Today, President Obama also designated Freedom Riders National Monument in Anniston, Alabama, which honors the legacy of activists who boarded buses at the site in a challenge to segregation, and Reconstruction Era National Monument on St. Helena Island, South Carolina, which originally functioned as an educational institution for formerly enslaved people following emancipation.

    Join us in thanking President Obama for honoring these important pieces of history!

  • Birmingham's Civil Rights Story 'Needs to be Told,' National Park Officials Say

    November 2, 2016

    Banner at March for Birmingham

    photo by: Mark Sandlin

    Last week, U.S. Department of the Interior Secretary Sally Jewell and National Park Service Director Jon Jarvis toured the A.G. Gaston Motel, Kelly Ingram Park, and 16th Street Baptist Church before hosting a public meeting on a potential Civil Rights National Park for our National Treasure and its historic neighbors.

    The tour and meeting are important steps in the national park designation as it continues the vetting process for the Obama administration as the President's term in office is coming to an end. It is hoped that President Obama will utilize the Antiquities Act to create a park before he leaves if a measure passed by Rep. Terri Sewell (D-AL) is not approved by Congress by the end of their term.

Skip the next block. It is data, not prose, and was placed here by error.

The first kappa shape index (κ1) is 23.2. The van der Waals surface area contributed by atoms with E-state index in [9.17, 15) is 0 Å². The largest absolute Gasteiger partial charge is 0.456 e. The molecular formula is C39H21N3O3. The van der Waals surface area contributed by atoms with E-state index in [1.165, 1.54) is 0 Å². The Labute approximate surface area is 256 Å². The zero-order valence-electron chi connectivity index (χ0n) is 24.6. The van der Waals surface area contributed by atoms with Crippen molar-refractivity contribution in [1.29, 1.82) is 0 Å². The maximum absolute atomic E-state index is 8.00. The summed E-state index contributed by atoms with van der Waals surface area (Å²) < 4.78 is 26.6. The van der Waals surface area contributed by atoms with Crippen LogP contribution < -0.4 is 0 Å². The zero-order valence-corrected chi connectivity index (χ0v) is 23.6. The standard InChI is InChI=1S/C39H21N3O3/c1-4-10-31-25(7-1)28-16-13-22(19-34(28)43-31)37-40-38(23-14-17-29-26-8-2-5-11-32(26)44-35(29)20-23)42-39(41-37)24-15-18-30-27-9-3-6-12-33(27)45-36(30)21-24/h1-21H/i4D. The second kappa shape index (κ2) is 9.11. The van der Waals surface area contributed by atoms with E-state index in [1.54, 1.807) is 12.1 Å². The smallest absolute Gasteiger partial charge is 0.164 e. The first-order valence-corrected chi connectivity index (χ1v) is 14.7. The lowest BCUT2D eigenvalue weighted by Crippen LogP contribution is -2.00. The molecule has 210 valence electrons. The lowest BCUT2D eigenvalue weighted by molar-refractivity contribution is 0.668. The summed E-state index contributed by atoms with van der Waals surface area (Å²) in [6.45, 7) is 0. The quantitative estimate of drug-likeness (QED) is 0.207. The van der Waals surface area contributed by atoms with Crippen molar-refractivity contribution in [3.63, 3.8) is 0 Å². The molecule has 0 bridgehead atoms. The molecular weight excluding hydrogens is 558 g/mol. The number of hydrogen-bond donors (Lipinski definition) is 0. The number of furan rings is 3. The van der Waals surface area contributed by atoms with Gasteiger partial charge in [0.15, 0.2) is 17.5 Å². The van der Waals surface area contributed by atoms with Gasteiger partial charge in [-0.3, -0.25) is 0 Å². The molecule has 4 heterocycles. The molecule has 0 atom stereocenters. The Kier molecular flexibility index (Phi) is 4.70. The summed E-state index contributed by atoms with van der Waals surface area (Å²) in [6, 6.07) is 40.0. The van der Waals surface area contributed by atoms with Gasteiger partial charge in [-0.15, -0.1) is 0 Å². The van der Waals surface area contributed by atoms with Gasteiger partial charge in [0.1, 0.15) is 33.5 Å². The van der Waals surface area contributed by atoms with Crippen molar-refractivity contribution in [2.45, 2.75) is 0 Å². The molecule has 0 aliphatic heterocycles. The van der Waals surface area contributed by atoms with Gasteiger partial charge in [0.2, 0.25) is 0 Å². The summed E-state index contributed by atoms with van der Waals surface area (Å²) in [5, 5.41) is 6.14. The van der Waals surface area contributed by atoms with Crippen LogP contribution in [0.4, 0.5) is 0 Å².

During the public meeting, many people spoke out in support of the designation, including Christine Means Ellis, 70, who marched in 1963:

    Christine Means Ellis, who was a foot soldier in Birmingham in 1963, came to Thursday's meeting to learn more about the proposed park.

    "It will give the younger people the opportunity to see what (the Civil Rights Movement) was about," she said, adding that she hopes the National Park Service will add listening stations for visitors and make the park engaging to children and teenagers.

    On May 3, 1963, Ellis, along with dozens of other students, walked out of Carver High School in Birmingham to march with King. They were taken to 16th Street Baptist Church where they shock the hands of King and the Rev. Fred L. Shuttlesworth and began marching two-by-two out of the church on their way to City Hall.

    Ellis, however, only walked about a block before she was arrested. "I never thought I would go to jail," she said. "It took three days for my parents to find me."